It’s reasonably short – I think it only took me twenty minutes or so to read. If you’d like to read it, here’s a link.

(The porpy is becoming a big Le Fanu fan…)

Fretful Porpentine rating:   😮 😮 😮 😮

Overall story rating:            😀 😀 😀 😀 😀

Amazon UK Link
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Tuesday Terror! Schalken the Painter by Sheridan Le Fanu

Men! Tchah!

The evenings have grown long and dark, the porpy is awake from his summer hibernation and practising his quivering, the ghosts have donned their freshly laundered sheets – it’s time for terror! And what better way to start than with a classic tale from a master of horror, taken from this brand new collection, Green Tea and Other Weird Stories, issued by Oxford World’s Classics just in time to scare us all into fits this spooky season…

Strange Event in the Life of Schalken the Painter
by Sheridan Le Fanu

J Sheridan Le Fanu

Our narrator is admiring a painting of a lovely young girl, painted years before by the Dutch painter, Schalken, and now owned by the narrator’s friend…

In its hand the figure bears a lamp, by whose light alone the form and face are illuminated; the features are marked by an arch smile, such as pretty women wear when engaged in successfully practicing some roguish trick;…

But there is another figure in the painting…

…in the background, and, excepting where the dim red light of an expiring fire serves to define the form, totally in the shade, stands the figure of a man equipped in the old fashion, with doublet and so forth, in an attitude of alarm, his hand being placed upon the hilt of his sword, which he appears to be in the act of drawing.

The painting’s owner tells the tale which is said to have inspired the painting – the tale of Rose, whom Schalken, when young, loved and lost.

Rose Velderkaust was very young, having, at the period of which we speak, not yet attained her seventeenth year, and, if tradition speaks truth, possessed all the soft dimpling charms of the fair, light-haired Flemish maidens.

“Young Girl with a Candle”
by Gottfried Schalken

Rose was the niece of the painter under whom Schalken was studying, Gerard Douw. She soon grew to love Schalken too, but he was poor and could not aspire to her hand until he had made his mark in his chosen career, so he set to at his studies with a good will, and the two young people were content to wait.

But one evening, while Schalken had stayed late to continue his work after all the other pupils had left, he was disturbed by the arrival of a sinister stranger, half-hidden in the gloom of the room…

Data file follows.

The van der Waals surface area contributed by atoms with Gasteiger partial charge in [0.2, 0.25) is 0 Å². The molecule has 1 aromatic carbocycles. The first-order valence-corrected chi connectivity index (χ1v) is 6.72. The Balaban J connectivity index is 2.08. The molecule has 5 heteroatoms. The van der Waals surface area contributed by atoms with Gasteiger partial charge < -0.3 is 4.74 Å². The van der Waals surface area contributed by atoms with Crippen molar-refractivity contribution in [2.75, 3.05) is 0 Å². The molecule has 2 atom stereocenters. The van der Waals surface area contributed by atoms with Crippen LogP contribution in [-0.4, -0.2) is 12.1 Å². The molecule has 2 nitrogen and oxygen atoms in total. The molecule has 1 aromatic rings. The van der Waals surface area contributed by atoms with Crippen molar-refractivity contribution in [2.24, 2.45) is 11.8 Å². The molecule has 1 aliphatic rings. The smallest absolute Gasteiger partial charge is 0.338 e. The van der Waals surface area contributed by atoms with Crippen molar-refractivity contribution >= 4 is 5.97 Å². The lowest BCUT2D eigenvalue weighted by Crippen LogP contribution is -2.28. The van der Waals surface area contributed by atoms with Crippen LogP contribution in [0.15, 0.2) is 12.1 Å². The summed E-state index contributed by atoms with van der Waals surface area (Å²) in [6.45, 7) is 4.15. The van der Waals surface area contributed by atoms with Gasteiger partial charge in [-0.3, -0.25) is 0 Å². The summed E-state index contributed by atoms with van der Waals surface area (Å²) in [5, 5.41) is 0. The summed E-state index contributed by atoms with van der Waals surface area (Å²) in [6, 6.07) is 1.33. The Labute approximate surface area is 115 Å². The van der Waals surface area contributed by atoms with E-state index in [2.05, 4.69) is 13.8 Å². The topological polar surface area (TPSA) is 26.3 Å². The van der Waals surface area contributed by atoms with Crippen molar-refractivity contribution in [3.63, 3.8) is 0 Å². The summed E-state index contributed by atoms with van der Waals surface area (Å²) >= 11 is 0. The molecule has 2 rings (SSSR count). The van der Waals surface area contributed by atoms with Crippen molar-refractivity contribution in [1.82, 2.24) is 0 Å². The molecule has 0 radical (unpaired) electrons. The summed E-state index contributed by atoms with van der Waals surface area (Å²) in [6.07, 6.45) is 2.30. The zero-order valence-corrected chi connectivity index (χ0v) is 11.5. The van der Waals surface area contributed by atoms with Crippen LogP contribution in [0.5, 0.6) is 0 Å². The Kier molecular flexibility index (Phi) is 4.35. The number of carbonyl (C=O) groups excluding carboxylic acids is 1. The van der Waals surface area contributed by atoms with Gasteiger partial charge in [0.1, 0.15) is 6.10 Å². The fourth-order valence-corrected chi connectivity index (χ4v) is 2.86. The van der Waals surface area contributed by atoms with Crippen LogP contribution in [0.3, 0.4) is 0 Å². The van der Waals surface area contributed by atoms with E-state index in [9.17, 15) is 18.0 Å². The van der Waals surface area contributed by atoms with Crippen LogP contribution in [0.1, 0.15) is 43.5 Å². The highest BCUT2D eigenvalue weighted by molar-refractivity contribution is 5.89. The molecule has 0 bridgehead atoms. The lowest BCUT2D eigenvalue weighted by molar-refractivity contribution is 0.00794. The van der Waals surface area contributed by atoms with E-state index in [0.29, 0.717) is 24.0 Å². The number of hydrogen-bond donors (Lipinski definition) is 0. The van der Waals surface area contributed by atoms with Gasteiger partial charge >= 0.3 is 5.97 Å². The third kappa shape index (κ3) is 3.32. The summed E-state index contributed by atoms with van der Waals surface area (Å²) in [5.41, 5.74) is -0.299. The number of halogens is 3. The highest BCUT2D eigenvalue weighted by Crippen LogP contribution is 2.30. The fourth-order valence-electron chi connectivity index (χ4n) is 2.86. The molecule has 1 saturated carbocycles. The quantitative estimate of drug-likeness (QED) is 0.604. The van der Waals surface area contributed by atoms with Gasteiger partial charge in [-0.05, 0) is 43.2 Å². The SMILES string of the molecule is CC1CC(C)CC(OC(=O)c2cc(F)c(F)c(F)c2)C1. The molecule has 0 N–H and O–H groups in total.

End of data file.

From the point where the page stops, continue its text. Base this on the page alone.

There was an air of gravity and importance about the garb of this person, and something indescribably odd, I might say awful, in the perfect, stone-like movelessness of the figure, that effectually checked the testy comment which had at once risen to the lips of the irritated artist.

The stranger asked Schalken to arrange for Douw to meet him there the following night. This Douw duly did, and the stranger revealed his name, Wilken Vanderhausen, and his purpose…

“You visited the town of Rotterdam some four months ago, and then I saw in the church of St. Lawrence your niece, Rose Velderkaust. I desire to marry her, and if I satisfy you as to the fact that I am very wealthy, more wealthy than any husband you could dream of for her, I expect that you will forward my views to the utmost of your authority.”

Blieck Church of St. Lawrence in Rotterdam

Now, Douw knew nothing about this man and was repelled by his appearance and manner, but when the stranger handed him a box full of pure gold ingots, he immediately decided Vanderhausen would make a perfect husband for his beloved niece, for, as he explained to the appalled Rose…

“Rose, my girl, it is very true he has not thy pretty face, but I know him to be wealthy and liberal; and were he ten times more ugly” – (“which is inconceivable,” observed Rose) – these two virtues would be sufficient” continued her uncle “to counterbalance all his deformity, and if not of power sufficient actually to alter the shape of his features, at least of efficacy enough to prevent one thinking them amiss.”

…and what are women, after all, if not chattels to be sold to the highest bidder? And so within the week, Rose is married off to Vanderhausen, and whisked away by him to Rotterdam. Weeks pass, and no word is heard of the newlyweds, and a worried Douw can find no trace of them at the address Vanderhausen had given them. But one dark night, a frantic knocking is heard at the door, and Rose is admitted, in a state of profound terror. She begs her uncle to bring her a minister of God…

“Oh that the holy man were here,” she said; “he can deliver me: the dead and the living can never be one: God has forbidden it… Do not, do not leave me for a moment,” said she; “I am lost for ever if you do…”

* * * * *